Why are there people who are always hungry? And why are there those who, overweight or obese, are unable to follow a diet and are always struggling to lose weight? The answer seems to be in an excessive glycemic drop after the meal, as emerges from a very recent scientific research published in the prestigious journal Nature Metabolism by an American and English team from the Universities of Harvard Medical School, Leeds, Nottingham and King's College London ( Wyatt et al, Nature Metabolism, 2021).
The link between blood sugar and hunger, the experiment
One of the largest studies dedicated to nutrition and its effects on the body is currently underway. The name of this study is PREDICT and has provided researchers with the necessary data to understand the link between blood sugar and hunger. Scientists analyzed the lifestyle and health status of 1070 people. All the participants were asked to have the same breakfast, a muffin, while the other meals were free but chosen from a list of preparations provided. Two special devices, always worn by the volunteers for two weeks, the duration of the experiment, made it possible to continuously detect blood sugar and the activities carried out during the day, such as moving, eating or sleeping.
An excessive drop in blood glucose can be the problem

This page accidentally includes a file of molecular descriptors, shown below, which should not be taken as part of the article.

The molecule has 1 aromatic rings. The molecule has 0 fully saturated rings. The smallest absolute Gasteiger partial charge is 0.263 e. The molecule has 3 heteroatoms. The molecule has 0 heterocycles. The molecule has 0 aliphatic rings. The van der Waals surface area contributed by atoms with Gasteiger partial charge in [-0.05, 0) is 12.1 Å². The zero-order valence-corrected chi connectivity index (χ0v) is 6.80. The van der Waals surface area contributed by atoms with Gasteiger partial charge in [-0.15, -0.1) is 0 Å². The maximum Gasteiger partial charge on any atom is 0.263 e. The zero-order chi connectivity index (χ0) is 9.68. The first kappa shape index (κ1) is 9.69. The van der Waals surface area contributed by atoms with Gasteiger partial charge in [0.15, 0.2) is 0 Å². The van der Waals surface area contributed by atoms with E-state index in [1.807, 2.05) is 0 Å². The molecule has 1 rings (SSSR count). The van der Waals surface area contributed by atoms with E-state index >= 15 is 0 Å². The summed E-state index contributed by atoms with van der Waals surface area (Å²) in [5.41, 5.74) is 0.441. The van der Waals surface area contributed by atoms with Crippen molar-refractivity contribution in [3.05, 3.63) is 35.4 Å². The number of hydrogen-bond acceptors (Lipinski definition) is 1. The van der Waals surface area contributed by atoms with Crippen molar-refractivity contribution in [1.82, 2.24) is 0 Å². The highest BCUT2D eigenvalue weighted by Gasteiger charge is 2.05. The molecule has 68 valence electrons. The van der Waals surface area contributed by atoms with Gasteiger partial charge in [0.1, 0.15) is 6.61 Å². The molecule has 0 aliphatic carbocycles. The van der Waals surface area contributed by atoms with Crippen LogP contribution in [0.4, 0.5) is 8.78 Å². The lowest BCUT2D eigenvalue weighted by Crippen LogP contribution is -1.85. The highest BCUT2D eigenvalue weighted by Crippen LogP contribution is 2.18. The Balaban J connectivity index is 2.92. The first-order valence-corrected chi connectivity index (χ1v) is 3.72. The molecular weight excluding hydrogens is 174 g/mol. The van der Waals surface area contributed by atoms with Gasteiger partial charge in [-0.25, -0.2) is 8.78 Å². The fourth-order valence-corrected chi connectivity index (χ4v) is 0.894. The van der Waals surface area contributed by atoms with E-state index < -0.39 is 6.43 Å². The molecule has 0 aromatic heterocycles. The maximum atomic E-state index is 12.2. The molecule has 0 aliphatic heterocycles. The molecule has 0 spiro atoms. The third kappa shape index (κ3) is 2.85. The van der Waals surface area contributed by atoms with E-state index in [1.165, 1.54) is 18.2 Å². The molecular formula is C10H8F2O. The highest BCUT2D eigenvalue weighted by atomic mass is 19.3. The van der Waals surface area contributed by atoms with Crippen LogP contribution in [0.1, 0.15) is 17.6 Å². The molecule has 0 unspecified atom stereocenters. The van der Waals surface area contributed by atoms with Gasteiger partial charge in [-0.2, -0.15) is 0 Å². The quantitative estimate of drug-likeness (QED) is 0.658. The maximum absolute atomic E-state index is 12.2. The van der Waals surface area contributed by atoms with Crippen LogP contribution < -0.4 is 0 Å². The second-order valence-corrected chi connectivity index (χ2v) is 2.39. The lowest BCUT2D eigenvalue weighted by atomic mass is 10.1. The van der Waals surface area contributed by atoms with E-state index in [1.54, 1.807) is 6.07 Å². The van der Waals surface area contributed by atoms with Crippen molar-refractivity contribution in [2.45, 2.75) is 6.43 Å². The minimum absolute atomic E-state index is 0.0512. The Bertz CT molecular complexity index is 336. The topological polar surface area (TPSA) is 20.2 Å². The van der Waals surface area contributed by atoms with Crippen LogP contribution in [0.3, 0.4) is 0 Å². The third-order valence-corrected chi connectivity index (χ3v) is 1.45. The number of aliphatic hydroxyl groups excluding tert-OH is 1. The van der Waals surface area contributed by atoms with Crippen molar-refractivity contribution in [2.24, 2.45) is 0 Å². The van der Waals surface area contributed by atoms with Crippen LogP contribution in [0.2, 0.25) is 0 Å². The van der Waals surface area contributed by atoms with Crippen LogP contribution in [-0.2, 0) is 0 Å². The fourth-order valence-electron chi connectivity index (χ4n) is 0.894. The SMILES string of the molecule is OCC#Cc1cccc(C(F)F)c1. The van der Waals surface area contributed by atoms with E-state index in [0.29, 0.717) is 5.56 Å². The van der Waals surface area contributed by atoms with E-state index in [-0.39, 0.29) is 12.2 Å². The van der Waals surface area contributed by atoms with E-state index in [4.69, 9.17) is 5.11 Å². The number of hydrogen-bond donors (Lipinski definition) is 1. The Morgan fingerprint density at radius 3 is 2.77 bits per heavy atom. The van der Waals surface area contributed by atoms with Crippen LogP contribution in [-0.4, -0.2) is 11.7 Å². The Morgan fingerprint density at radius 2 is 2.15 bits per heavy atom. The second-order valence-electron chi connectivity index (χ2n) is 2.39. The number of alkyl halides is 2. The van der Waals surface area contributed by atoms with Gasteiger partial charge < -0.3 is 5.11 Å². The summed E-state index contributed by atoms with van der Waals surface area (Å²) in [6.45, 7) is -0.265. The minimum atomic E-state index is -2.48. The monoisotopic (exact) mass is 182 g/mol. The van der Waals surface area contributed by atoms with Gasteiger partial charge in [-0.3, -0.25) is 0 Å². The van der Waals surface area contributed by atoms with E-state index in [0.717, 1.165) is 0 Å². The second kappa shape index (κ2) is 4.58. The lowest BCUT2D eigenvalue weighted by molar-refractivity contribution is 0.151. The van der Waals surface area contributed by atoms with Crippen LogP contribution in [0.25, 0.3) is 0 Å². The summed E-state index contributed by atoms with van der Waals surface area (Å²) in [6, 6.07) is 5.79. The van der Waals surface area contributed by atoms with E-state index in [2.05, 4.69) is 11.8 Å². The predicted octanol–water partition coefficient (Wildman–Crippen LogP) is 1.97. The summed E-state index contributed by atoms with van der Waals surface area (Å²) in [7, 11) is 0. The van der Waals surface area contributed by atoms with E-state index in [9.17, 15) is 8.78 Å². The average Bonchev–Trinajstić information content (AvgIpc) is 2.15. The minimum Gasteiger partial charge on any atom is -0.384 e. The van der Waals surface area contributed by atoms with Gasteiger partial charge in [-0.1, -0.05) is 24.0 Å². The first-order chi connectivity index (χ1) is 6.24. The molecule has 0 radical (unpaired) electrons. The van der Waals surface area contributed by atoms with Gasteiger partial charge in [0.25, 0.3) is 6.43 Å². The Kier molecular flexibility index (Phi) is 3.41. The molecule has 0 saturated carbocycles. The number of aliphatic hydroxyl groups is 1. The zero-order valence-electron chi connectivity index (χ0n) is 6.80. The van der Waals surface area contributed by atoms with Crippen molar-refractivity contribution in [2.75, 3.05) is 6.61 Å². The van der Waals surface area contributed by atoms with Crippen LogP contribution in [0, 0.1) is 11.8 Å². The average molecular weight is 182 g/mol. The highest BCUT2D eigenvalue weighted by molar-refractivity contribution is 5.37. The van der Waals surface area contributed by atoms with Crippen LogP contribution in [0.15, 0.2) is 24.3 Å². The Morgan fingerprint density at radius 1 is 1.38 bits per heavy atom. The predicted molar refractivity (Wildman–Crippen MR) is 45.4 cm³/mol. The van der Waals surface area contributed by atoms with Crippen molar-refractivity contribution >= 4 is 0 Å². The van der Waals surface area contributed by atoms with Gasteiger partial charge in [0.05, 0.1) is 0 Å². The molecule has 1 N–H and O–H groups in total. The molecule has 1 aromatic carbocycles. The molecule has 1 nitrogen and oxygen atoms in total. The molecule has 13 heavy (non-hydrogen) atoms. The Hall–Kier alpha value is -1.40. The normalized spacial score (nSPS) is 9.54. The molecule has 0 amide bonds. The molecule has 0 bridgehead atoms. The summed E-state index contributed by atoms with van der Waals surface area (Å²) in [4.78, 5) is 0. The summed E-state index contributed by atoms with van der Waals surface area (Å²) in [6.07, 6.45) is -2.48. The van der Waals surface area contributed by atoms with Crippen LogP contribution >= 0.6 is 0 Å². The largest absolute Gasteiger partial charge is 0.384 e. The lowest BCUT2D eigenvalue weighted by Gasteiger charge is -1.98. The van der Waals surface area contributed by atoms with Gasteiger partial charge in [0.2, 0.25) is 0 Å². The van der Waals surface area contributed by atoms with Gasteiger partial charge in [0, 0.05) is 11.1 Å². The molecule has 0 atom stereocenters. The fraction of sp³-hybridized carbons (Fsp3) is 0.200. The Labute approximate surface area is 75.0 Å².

Analyzing the data it emerged that some people, after the blood sugar spike following a meal, had a significant and quick drop in blood sugar in the next two to four hours below baseline, before going back up. Well, it was observed that those who had this excessive drop in blood sugar also had 9% more hunger than those who did not have such a drop. Not only that, these people waited also around half an hour less, on average, before their next meal and consumed more calories, about 300 more in a day, than little dippers. According to the researchers, these factors can potentially lead to a weight gain of nearly 9 pounds in a year.
So, the drop in blood sugar after the peak that normally follows a meal is an indicator of how hunger that person may develop over the next few hours. Excessive drops can lead to hunger, more frequent meals, and more calories. This condition does not seem to be linked to age, gender or body mass index but rather to the metabolism of individuals. And this explains why, with the same diet, the answers in terms of body weight can be different. Therefore, to avoid these excessive drops in blood sugar, it can be useful to choose foods that provide slow-release sugars, such as wholefoods, bread, pasta and biscuits, and fruits and vegetables rich in fiber, in order to slow down the absorption of sugars and to reduce the blood sugar peak and the subsequent blood sugar drop.